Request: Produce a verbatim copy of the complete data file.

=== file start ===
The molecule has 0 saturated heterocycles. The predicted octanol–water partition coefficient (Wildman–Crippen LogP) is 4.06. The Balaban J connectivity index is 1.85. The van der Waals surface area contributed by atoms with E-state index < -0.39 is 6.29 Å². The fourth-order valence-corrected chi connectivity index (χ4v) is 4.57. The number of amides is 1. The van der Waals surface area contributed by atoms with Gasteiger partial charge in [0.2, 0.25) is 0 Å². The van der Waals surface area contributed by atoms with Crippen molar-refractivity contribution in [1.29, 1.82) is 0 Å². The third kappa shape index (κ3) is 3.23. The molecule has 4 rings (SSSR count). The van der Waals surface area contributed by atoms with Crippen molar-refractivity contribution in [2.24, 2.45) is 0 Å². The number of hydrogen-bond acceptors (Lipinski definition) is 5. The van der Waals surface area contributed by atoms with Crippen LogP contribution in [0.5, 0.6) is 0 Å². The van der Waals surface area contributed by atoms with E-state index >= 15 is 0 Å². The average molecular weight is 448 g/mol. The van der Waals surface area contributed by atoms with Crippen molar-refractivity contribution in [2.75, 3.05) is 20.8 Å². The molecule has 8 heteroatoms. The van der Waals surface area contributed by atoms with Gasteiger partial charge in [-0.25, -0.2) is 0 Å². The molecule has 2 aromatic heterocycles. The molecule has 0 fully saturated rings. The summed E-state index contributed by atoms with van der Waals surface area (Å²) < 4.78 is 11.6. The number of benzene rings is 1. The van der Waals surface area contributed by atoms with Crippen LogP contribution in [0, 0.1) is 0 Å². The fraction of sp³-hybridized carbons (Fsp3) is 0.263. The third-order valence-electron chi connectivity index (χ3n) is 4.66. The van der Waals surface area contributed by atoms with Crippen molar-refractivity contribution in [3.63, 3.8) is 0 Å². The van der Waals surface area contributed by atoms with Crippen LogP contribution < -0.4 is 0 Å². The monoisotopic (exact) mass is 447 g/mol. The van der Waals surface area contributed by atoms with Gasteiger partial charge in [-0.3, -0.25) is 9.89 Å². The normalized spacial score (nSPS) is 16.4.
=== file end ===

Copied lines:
The molecule has 0 saturated heterocycles. The predicted octanol–water partition coefficient (Wildman–Crippen LogP) is 4.06. The Balaban J connectivity index is 1.85. The van der Waals surface area contributed by atoms with E-state index < -0.39 is 6.29 Å². The fourth-order valence-corrected chi connectivity index (χ4v) is 4.57. The number of amides is 1. The van der Waals surface area contributed by atoms with Gasteiger partial charge in [0.2, 0.25) is 0 Å². The van der Waals surface area contributed by atoms with Crippen molar-refractivity contribution in [1.29, 1.82) is 0 Å². The third kappa shape index (κ3) is 3.23. The molecule has 4 rings (SSSR count). The van der Waals surface area contributed by atoms with Crippen molar-refractivity contribution in [2.24, 2.45) is 0 Å². The number of hydrogen-bond acceptors (Lipinski definition) is 5. The van der Waals surface area contributed by atoms with Crippen LogP contribution in [0.5, 0.6) is 0 Å². The van der Waals surface area contributed by atoms with E-state index >= 15 is 0 Å². The average molecular weight is 448 g/mol. The van der Waals surface area contributed by atoms with Crippen molar-refractivity contribution in [2.75, 3.05) is 20.8 Å². The molecule has 8 heteroatoms. The van der Waals surface area contributed by atoms with Gasteiger partial charge in [-0.25, -0.2) is 0 Å². The molecule has 2 aromatic heterocycles. The molecule has 0 fully saturated rings. The summed E-state index contributed by atoms with van der Waals surface area (Å²) < 4.78 is 11.6. The number of benzene rings is 1. The van der Waals surface area contributed by atoms with Crippen LogP contribution in [0, 0.1) is 0 Å². The fraction of sp³-hybridized carbons (Fsp3) is 0.263. The third-order valence-electron chi connectivity index (χ3n) is 4.66. The van der Waals surface area contributed by atoms with Crippen molar-refractivity contribution in [3.63, 3.8) is 0 Å². The van der Waals surface area contributed by atoms with Crippen LogP contribution < -0.4 is 0 Å². The monoisotopic (exact) mass is 447 g/mol. The van der Waals surface area contributed by atoms with Gasteiger partial charge in [-0.3, -0.25) is 9.89 Å². The normalized spacial score (nSPS) is 16.4.